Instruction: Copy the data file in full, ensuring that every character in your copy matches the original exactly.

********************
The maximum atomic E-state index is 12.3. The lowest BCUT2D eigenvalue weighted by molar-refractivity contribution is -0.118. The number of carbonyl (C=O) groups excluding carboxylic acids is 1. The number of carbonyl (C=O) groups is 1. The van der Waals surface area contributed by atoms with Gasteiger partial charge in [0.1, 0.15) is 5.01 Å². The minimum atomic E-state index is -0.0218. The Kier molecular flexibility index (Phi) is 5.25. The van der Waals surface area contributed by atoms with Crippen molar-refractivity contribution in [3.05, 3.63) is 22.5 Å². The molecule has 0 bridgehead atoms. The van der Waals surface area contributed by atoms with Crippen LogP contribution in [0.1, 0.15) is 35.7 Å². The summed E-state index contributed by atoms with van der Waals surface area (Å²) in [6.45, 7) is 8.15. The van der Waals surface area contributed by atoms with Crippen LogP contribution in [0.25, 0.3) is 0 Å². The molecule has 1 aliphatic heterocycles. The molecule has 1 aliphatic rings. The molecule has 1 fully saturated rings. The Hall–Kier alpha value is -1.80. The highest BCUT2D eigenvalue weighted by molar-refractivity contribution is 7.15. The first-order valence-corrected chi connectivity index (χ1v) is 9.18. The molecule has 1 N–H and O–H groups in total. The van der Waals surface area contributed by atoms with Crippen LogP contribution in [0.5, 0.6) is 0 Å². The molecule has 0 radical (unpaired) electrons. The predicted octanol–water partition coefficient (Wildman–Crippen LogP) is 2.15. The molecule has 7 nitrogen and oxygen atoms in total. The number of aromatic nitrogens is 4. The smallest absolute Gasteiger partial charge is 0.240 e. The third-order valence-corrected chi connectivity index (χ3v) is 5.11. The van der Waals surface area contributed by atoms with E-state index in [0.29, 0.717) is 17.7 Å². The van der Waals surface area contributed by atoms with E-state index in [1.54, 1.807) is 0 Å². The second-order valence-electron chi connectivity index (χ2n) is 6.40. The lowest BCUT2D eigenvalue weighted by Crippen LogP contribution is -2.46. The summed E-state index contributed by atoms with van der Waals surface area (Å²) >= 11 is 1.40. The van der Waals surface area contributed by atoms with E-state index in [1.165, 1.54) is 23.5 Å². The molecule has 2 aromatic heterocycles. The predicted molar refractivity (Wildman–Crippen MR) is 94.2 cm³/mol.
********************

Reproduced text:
The maximum atomic E-state index is 12.3. The lowest BCUT2D eigenvalue weighted by molar-refractivity contribution is -0.118. The number of carbonyl (C=O) groups excluding carboxylic acids is 1. The number of carbonyl (C=O) groups is 1. The van der Waals surface area contributed by atoms with Gasteiger partial charge in [0.1, 0.15) is 5.01 Å². The minimum atomic E-state index is -0.0218. The Kier molecular flexibility index (Phi) is 5.25. The van der Waals surface area contributed by atoms with Crippen molar-refractivity contribution in [3.05, 3.63) is 22.5 Å². The molecule has 0 bridgehead atoms. The van der Waals surface area contributed by atoms with Crippen LogP contribution in [0.1, 0.15) is 35.7 Å². The summed E-state index contributed by atoms with van der Waals surface area (Å²) in [6.45, 7) is 8.15. The van der Waals surface area contributed by atoms with Crippen LogP contribution in [0.25, 0.3) is 0 Å². The molecule has 1 aliphatic heterocycles. The molecule has 1 aliphatic rings. The molecule has 1 fully saturated rings. The Hall–Kier alpha value is -1.80. The highest BCUT2D eigenvalue weighted by molar-refractivity contribution is 7.15. The first-order valence-corrected chi connectivity index (χ1v) is 9.18. The molecule has 1 N–H and O–H groups in total. The van der Waals surface area contributed by atoms with Crippen LogP contribution in [0.5, 0.6) is 0 Å². The molecule has 0 radical (unpaired) electrons. The predicted octanol–water partition coefficient (Wildman–Crippen LogP) is 2.15. The molecule has 7 nitrogen and oxygen atoms in total. The number of aromatic nitrogens is 4. The smallest absolute Gasteiger partial charge is 0.240 e. The third-order valence-corrected chi connectivity index (χ3v) is 5.11. The van der Waals surface area contributed by atoms with E-state index in [0.29, 0.717) is 17.7 Å². The van der Waals surface area contributed by atoms with E-state index in [1.54, 1.807) is 0 Å². The second-order valence-electron chi connectivity index (χ2n) is 6.40. The lowest BCUT2D eigenvalue weighted by Crippen LogP contribution is -2.46. The summed E-state index contributed by atoms with van der Waals surface area (Å²) >= 11 is 1.40. The van der Waals surface area contributed by atoms with E-state index in [1.165, 1.54) is 23.5 Å². The molecule has 2 aromatic heterocycles. The predicted molar refractivity (Wildman–Crippen MR) is 94.2 cm³/mol.